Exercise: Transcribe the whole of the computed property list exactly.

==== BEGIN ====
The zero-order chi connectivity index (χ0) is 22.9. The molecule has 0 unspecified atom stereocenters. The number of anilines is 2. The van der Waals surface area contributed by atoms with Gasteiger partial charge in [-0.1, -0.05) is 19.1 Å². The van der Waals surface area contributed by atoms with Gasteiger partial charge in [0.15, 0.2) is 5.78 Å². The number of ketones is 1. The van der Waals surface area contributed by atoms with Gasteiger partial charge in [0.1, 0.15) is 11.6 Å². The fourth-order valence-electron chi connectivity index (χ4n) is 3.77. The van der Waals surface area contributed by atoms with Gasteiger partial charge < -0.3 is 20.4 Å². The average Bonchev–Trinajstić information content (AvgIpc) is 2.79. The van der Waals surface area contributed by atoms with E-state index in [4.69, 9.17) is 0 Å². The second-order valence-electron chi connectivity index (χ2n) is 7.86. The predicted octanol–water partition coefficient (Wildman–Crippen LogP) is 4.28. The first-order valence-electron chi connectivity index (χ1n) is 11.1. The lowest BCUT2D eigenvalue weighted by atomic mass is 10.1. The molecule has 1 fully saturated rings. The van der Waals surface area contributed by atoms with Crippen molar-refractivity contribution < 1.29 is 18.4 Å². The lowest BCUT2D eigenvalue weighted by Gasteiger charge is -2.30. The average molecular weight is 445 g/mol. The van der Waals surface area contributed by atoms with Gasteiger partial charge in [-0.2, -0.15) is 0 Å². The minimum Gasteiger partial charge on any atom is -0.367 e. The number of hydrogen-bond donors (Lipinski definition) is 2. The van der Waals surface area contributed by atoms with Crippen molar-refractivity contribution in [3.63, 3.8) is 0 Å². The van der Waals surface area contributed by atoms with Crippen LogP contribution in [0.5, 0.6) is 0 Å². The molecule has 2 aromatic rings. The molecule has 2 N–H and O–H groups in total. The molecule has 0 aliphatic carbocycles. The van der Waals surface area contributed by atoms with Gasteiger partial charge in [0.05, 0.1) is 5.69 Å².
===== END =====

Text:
The zero-order chi connectivity index (χ0) is 22.9. The molecule has 0 unspecified atom stereocenters. The number of anilines is 2. The van der Waals surface area contributed by atoms with Gasteiger partial charge in [-0.1, -0.05) is 19.1 Å². The van der Waals surface area contributed by atoms with Gasteiger partial charge in [0.15, 0.2) is 5.78 Å². The number of ketones is 1. The van der Waals surface area contributed by atoms with Gasteiger partial charge in [0.1, 0.15) is 11.6 Å². The fourth-order valence-electron chi connectivity index (χ4n) is 3.77. The van der Waals surface area contributed by atoms with Gasteiger partial charge < -0.3 is 20.4 Å². The average Bonchev–Trinajstić information content (AvgIpc) is 2.79. The van der Waals surface area contributed by atoms with E-state index in [4.69, 9.17) is 0 Å². The second-order valence-electron chi connectivity index (χ2n) is 7.86. The predicted octanol–water partition coefficient (Wildman–Crippen LogP) is 4.28. The first-order valence-electron chi connectivity index (χ1n) is 11.1. The lowest BCUT2D eigenvalue weighted by atomic mass is 10.1. The molecule has 1 fully saturated rings. The van der Waals surface area contributed by atoms with Crippen molar-refractivity contribution < 1.29 is 18.4 Å². The lowest BCUT2D eigenvalue weighted by Gasteiger charge is -2.30. The average molecular weight is 445 g/mol. The van der Waals surface area contributed by atoms with Gasteiger partial charge in [-0.2, -0.15) is 0 Å². The minimum Gasteiger partial charge on any atom is -0.367 e. The number of hydrogen-bond donors (Lipinski definition) is 2. The van der Waals surface area contributed by atoms with Crippen molar-refractivity contribution in [3.63, 3.8) is 0 Å². The van der Waals surface area contributed by atoms with Crippen LogP contribution in [0.5, 0.6) is 0 Å². The molecule has 2 aromatic rings. The molecule has 2 N–H and O–H groups in total. The molecule has 0 aliphatic carbocycles. The van der Waals surface area contributed by atoms with Gasteiger partial charge in [0.05, 0.1) is 5.69 Å².